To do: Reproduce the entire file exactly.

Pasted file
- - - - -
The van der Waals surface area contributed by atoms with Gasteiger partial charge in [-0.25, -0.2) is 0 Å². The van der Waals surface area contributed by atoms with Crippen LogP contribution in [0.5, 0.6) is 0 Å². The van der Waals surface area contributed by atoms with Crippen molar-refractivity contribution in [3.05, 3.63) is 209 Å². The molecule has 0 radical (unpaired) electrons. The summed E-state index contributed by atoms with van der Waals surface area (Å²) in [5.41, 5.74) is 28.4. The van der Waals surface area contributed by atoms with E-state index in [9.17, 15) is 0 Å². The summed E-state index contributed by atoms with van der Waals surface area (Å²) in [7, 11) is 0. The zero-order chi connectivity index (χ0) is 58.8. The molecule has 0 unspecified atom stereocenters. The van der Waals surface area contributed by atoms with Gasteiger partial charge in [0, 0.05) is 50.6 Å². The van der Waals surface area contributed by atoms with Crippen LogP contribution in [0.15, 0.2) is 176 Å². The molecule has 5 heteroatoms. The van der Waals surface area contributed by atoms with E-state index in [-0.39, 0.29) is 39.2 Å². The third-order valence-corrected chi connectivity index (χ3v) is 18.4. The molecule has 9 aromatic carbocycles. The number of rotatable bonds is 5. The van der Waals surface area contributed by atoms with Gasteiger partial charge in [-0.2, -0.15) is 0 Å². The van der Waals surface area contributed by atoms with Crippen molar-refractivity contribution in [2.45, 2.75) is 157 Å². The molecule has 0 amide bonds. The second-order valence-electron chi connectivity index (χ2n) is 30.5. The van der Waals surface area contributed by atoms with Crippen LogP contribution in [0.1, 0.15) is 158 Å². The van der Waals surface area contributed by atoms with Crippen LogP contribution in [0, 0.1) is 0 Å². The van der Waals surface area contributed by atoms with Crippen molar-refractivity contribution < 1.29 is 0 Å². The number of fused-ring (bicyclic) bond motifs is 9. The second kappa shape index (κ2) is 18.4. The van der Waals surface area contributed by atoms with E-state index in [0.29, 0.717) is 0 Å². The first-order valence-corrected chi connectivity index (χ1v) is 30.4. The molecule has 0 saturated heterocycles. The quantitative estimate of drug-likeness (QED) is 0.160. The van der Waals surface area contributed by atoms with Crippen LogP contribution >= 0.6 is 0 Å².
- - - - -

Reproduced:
The van der Waals surface area contributed by atoms with Gasteiger partial charge in [-0.25, -0.2) is 0 Å². The van der Waals surface area contributed by atoms with Crippen LogP contribution in [0.5, 0.6) is 0 Å². The van der Waals surface area contributed by atoms with Crippen molar-refractivity contribution in [3.05, 3.63) is 209 Å². The molecule has 0 radical (unpaired) electrons. The summed E-state index contributed by atoms with van der Waals surface area (Å²) in [5.41, 5.74) is 28.4. The van der Waals surface area contributed by atoms with E-state index in [9.17, 15) is 0 Å². The summed E-state index contributed by atoms with van der Waals surface area (Å²) in [7, 11) is 0. The zero-order chi connectivity index (χ0) is 58.8. The molecule has 0 unspecified atom stereocenters. The van der Waals surface area contributed by atoms with Gasteiger partial charge in [0, 0.05) is 50.6 Å². The van der Waals surface area contributed by atoms with Crippen LogP contribution in [0.15, 0.2) is 176 Å². The molecule has 5 heteroatoms. The van der Waals surface area contributed by atoms with E-state index in [-0.39, 0.29) is 39.2 Å². The third-order valence-corrected chi connectivity index (χ3v) is 18.4. The molecule has 9 aromatic carbocycles. The number of rotatable bonds is 5. The van der Waals surface area contributed by atoms with Gasteiger partial charge in [-0.2, -0.15) is 0 Å². The van der Waals surface area contributed by atoms with Crippen molar-refractivity contribution in [2.45, 2.75) is 157 Å². The molecule has 0 amide bonds. The second-order valence-electron chi connectivity index (χ2n) is 30.5. The van der Waals surface area contributed by atoms with Crippen LogP contribution in [0.1, 0.15) is 158 Å². The van der Waals surface area contributed by atoms with Crippen LogP contribution in [0, 0.1) is 0 Å². The van der Waals surface area contributed by atoms with Crippen molar-refractivity contribution < 1.29 is 0 Å². The number of fused-ring (bicyclic) bond motifs is 9. The second kappa shape index (κ2) is 18.4. The van der Waals surface area contributed by atoms with E-state index in [0.29, 0.717) is 0 Å². The first-order valence-corrected chi connectivity index (χ1v) is 30.4. The molecule has 0 saturated heterocycles. The quantitative estimate of drug-likeness (QED) is 0.160. The van der Waals surface area contributed by atoms with Crippen LogP contribution >= 0.6 is 0 Å².